Identifying cyber security incidents quickly is integral to providing an effective incident response and minimising the potential for disruption.
This often involves deploying a security information and event management (SIEM) tool that is capable of automatically processing and analysing thousands of log entries generated from security tools, network and system services, and end user devices.
The central activity of the SEIM is to generate alerts warranting investigation, however this requires a skilled workforce which is ready to respond to them as and when they are generated. For some organisations it’s far more effective and efficient to outsource this capability to a trusted security operations centre (SOC).
We have an in-house, 24/7 SOC native to the AlienVault SIEM and we guide or clients to make the best decision suited to them including a tailored deployment strategy, prioritising the most valuable logs telling a cyber incident.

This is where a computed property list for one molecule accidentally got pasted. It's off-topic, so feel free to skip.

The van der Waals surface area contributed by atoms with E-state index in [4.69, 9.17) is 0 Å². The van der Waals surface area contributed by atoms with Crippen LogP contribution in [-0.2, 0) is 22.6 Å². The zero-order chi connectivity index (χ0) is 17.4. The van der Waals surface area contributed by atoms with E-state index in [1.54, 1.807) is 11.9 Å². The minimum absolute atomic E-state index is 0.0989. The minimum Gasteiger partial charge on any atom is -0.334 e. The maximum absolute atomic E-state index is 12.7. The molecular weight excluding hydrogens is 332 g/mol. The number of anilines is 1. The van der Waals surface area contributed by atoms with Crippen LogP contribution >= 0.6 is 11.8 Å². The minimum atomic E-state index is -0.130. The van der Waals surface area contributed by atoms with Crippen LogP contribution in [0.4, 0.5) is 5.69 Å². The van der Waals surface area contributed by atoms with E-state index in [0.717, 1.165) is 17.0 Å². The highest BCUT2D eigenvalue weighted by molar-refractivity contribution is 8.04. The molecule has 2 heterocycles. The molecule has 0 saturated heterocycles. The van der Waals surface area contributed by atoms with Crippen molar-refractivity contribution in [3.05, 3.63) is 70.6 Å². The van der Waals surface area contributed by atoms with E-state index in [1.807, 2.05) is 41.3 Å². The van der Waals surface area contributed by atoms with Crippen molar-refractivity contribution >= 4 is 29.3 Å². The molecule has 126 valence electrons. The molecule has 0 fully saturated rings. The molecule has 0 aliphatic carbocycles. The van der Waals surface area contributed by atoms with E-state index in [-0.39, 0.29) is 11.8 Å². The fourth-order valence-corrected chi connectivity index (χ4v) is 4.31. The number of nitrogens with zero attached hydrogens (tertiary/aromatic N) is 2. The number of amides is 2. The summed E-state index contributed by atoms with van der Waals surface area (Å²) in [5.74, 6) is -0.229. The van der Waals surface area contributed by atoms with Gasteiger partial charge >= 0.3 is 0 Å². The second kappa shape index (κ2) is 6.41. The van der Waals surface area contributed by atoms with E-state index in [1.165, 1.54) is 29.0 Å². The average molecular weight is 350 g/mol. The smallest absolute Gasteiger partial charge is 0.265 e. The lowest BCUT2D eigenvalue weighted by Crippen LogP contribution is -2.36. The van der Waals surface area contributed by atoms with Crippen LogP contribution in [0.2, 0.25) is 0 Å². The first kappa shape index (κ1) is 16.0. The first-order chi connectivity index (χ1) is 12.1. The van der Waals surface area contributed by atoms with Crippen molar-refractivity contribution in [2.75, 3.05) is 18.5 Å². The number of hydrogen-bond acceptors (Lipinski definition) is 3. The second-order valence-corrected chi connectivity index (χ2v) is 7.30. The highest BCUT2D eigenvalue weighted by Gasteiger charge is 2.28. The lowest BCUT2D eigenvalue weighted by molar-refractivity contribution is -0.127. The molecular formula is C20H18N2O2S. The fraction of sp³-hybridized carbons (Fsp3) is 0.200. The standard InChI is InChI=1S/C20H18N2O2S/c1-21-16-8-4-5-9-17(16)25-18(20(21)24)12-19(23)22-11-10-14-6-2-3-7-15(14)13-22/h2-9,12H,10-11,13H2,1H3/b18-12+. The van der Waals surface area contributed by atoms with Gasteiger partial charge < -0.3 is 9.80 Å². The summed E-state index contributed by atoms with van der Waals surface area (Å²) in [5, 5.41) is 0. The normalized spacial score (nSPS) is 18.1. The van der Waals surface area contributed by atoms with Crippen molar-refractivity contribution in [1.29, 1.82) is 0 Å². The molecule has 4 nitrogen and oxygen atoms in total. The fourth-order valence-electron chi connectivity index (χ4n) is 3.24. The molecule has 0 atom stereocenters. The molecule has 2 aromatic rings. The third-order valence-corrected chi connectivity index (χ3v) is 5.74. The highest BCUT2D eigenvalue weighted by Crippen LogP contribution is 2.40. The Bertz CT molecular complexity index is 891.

Minimising the impact of cyber security incidents
An organisation can only be effective in their response to an incident if they are suitably prepared with appropriate processes, people and technology capabilities in place; assisting in a deliberate and highly coordinated response.
Without such a capability in place, delayed and ineffective decision-making may occur, resulting in the magnification of impact that could otherwise have been prevented.
Often, the starting point is to conduct an incident response maturity assessment before developing and implementing a cyber incident response plan.
This is a continuous improvement journey, starting with prioritising the basics then, once the plans are in place, we exercise them in a simulated setting against a realistic desktop scenario.
Regardless of size or sector, to remain resilient to future cyber security threats, the direction of your security strategy should be moving towards one of resilience. Our team of experts are well placed to understand your needs to create an effective resilience plan.
To find out more, check out the team and their expertise here.